Turnera diffusa (Willd.)
Synonyms: var. T. aphrodisiaca (Urb.), Turnera, Mexican damiana
Description: Turnera is a shrub which grows up to 2m high, with many-branched smooth, straight yellow or reddish-brown stems. The small leaves are alternate or in bunches and have toothed margins; their upper surface is pale green, the underside covered with pale hairs. They have a strong aroma reminiscent of chamomile. Small yellow flowers grow in the leaf axils. The fruits are small capsules, tripartite and slightly curved. It is native to Texas, Mexico and Central America and prefers hot, humid climates.
Parts used: leaves and stems
Collection: The leaves and stems are gathered during the flowering period.
Constituents: Up to 1% volatile oil (including alpha and beta pinene, cineole, arbutin, thymol, cymene, alpha copaene, beta cadinene, calamenene, beta sitasterol), alkaloids, a cyanogenic glycoside, the hydroquinone arbutin, a bitter amorphous substance (damianin), flavonoids, tannins, resins, gum
Actions: stimulant, mild diuretic, mild laxative, antidepressant, thymoleptic, urinary antiseptic, mild purgative, reputed aphrodisiac, testosteromimetic, euphoric and nervous restorative, stomachic
Indications: Depression, nervous dyspepsia, atonic constipation, coital inadequacy, debility, lethargy. Specifically indicated in anxiety neurosis with a predominant sexual factor.
Therapeutics and Pharmacology: Turnera is a valuable strengthening remedy for the nervous system. In particular, it has a stimulating and enhancing action on those functions related to the male reproductive system, especially where there is sexual inadequacy with a strong psychological or emotional element. The alkaloids are thought to have a testosteronal effect. It is of benefit in any debilitated condition of the central nervous system from anxiety and depression to neuralgia; and is used to contain genital herpes. Although considered to be a 'male' herb, it is not contraindicated for women with debilitated conditions.
Caution: Excessive doses may cause insomnia and headache.
Preparation and Dosage: (thrice daily)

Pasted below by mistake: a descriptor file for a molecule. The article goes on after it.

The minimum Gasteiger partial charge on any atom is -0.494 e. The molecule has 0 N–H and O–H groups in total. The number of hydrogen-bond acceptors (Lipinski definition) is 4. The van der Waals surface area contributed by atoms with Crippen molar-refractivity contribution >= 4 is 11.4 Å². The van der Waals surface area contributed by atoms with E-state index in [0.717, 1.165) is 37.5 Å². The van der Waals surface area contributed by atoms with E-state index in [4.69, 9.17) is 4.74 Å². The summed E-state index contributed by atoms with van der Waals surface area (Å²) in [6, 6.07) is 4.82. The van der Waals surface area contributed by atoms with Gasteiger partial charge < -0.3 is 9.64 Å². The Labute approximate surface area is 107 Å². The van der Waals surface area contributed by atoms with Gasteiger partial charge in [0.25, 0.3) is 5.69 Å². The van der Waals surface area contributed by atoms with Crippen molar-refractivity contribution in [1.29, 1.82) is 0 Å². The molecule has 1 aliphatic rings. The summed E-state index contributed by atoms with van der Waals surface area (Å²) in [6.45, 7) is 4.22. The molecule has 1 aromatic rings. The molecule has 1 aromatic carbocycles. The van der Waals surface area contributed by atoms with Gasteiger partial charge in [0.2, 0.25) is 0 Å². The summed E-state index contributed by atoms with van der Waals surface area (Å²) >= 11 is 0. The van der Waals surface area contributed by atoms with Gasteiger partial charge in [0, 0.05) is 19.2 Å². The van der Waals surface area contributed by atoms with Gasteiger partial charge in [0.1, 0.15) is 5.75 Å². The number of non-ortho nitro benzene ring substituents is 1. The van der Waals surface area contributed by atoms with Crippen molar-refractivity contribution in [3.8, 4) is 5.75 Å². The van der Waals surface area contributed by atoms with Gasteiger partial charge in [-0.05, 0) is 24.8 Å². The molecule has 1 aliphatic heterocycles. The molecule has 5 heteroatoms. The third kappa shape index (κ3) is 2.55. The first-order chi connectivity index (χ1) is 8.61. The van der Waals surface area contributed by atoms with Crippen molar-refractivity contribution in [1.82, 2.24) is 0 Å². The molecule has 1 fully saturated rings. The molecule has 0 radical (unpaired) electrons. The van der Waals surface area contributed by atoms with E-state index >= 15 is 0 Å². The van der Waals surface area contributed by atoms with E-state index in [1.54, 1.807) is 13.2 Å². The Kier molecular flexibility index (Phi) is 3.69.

Regulatory Status: GSL Schedule 1
Dried leaves: 2-4g or by infusion
Liquid Extract (B.P.C. 1934): 1:1 in 60% alcohol, 3-6ml
Additional Comments: In Chinese medicine Damiana is used to 'warm' the kidneys.
Bradley, P.R. (ed.) 1992 British Herbal Compendium, Volume 1, BHMA, Bournemouth.
BHMA 1983 British Herbal Pharmacopoeia, BHMA, Bournemouth.
Grieve, M. 1931 A Modern Herbal, (ed. C.F. Leyel 1985), London.
Hoffmann, D. 1990 The New Holistic Herbal, Second Edition, Element, Shaftesbury.
Lust, J. 1990 The Herb Book, Bantam, London.
Mabey, R. (ed.) 1991 The Complete New Herbal, Penguin, London.
Mills, S.Y. 1993 The Essential Book of Herbal Medicine, Penguin, London (First published in 1991 as Out of the Earth, Arkana)
Mills, S.Y. 1993 The A-Z of Modern Herbalism, Diamond Books, London.
Ody, P. 1993 The Herb Society's Complete Medicinal Herbal, Dorling Kindersley, London.
Wren, R.C. 1988 Potter's New Cyclopaedia of Botanical Drugs and Preparations, C.W.Daniel, Saffron Walden.
Contact: email@example.com Please complete the 'Subject' heading or your email will be assumed to be spam and automatically deleted. Before you contact me, I'd be grateful if you would please check to see if this website has the answer to your question (search box at the top of the homepage) - I have time to answer only a few of the many emails that arrive in my inbox every day. See also the statement below:
For your safety I am prohibited from giving specific medical advice to individuals over the internet or telephone so please do not waste your time or mine by emailing or calling me with detailed information about your health problems - I can only undertake face-to-face consultations for what should be obvious reasons. Diagnoses cannot be made remotely, and I am unable to offer any advice or treatment until I am completely satisfied that I know what I'm dealing with! The herb profiles and treatment suggestions on this website will help enable you to choose which herbs might be appropriate for minor ailments. For more serious or chronic conditions you should seek professional advice. This is particularly important if you are taking medication from your doctor or pharmacist, as some herbs can interact adversely with other drugs. If you would like to have a consultation with a medical herbalist then you should click here then scroll to 'Professional Organisations' at the bottom of the page to find a qualified practitioner in your area.
Christine Haughton, MA MNIMH MCPP FRSPH
Wold Farm, West Heslerton, Malton, North Yorkshire YO17 8RY, UK
Last updated 27th November 2014 ęPurple Sage Botanicals